Incorrectly read instructions - by us humans

Subject: Incorrectly read instructions - by us humans
From: Peter Collins <peter -dot- collins -at- BIGFOOT -dot- COM>
Date: Sun, 13 Sep 1998 08:47:04 +1000

Dear Maurice King,
Summary first - for those who don't use the scroll bars:

You write (in a tone of understandable frustration) that:
>We are in the business of writing instructions for others,
>but we don't take them so well ...

Q: Why don't we? - I too ask. Well, why, indeed?
A: It's because even though we are writers we remain mere humans, and
thus we get things wrong more often than not, we are too busy with too
much else to do, we are too impatient, too over-confident, too sloppy
in our reading - indeed too sloppy in most of what we do. Mere Humans.

Now comes the hard part. What can you do, what can all of us writers
do, to solve the 'sloppy reading' problem when we write?

Shakespeare had the answer: "The fault, dear Brutus, is not in our
stars, but in ourselves" or, as the 'pocket trainer' reminder card
puts it: "If the pupil hasn't learnt, the trainer hasn't taught".

If we write punchier, get the attention, focus on the key points, use
visual aids, recap - why, then, we might just get the material across
in one reading. But don't bet your life on it.

Any school teacher knows that even in a WILLING class you have to put
each new point at least three times, and have the pupils rehearse it
at least four, to get it understood, let alone remembered long enough
to do some good..

This applies even more so to adults. Who has not carefully read a
manual but still had to go back to it later to look up specific

Recently Geoff Hart, Robert Maxey and Smokey Bare wrote to TECHWR-L
about what they are driven to do, so that the written word gets off
the document and into changed behaviour. Sometimes, at least.

I'm retired now, after a lifetime of management, consulting,
presentations and, of course, writing. At the start of my career I was
taught "you may come up with the ideal solution for you client, but if
it isn't fully and properly implemented you must count yourself a
failure". On that basis I had more than my share of successes, but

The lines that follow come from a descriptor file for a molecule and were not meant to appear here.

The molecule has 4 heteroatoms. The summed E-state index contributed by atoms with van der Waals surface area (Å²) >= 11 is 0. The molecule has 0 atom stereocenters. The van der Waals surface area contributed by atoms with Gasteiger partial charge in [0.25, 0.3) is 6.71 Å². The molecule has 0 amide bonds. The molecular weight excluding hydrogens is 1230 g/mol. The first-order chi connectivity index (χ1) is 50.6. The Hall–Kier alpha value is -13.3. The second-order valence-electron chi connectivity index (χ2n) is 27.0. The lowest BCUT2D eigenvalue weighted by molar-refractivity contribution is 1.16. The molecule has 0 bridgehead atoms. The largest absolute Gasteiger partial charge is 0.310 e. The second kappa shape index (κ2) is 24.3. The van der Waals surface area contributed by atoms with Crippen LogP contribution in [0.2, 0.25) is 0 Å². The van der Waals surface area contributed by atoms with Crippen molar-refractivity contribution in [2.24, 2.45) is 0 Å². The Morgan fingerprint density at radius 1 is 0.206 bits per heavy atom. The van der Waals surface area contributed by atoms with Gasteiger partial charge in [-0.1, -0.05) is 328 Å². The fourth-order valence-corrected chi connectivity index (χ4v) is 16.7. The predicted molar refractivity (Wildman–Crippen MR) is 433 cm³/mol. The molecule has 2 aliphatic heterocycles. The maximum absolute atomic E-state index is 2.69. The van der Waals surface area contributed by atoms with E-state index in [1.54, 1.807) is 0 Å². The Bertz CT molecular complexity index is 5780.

failures too, and they still hurt, because they cost many people's
jobs. Nobody blames me - the Directors were the ones who made the
mistakes - but decades later I still remember my frustration at not
being able to persuade them off their self-destructive policies into
practices that did work for those who adopted them.

As the years went by I lowered my sights from the impossible idealism
of youth, when I expected every word to count (though it does, of
course). Now I consider it shows great skill on the part of any writer
who can in one session get even ONE significant change of thinking
into the head of the typical reader.

People see what they expect to see. If they are UNIX buffs they may
assume UNIX and ignore where you define your OS. If they are used to
Ctrl-R to send a reply they may ignore your asking them to click your
other address. To tweak them away from their pre-conceptions you have
to use tricks. That's what our craft is all about. It's a life work.

You can't solve this one - you're a human too! But please, don't be
dismayed. Whatever you write, count yourself lucky if even SOME of
your readers take even SOME of your points to heart.

"With all its sham, drudgery and broken dreams, it is still a
beautiful world. Strive to be happy."
Peter Collins, VIVID Management Pty Ltd,
26 Bradleys Head Road, MOSMAN 2088, Australia
+61 2 9968 3308, fax +61 2 9968 3026, mobile +61 (0)18 419 571
Management Consultants and Technical Writers
email: peter -dot- collins -at- bigfoot -dot- com ICQ#: 10981283
web pages:

From ??? -at- ??? Sun Jan 00 00:00:00 0000=

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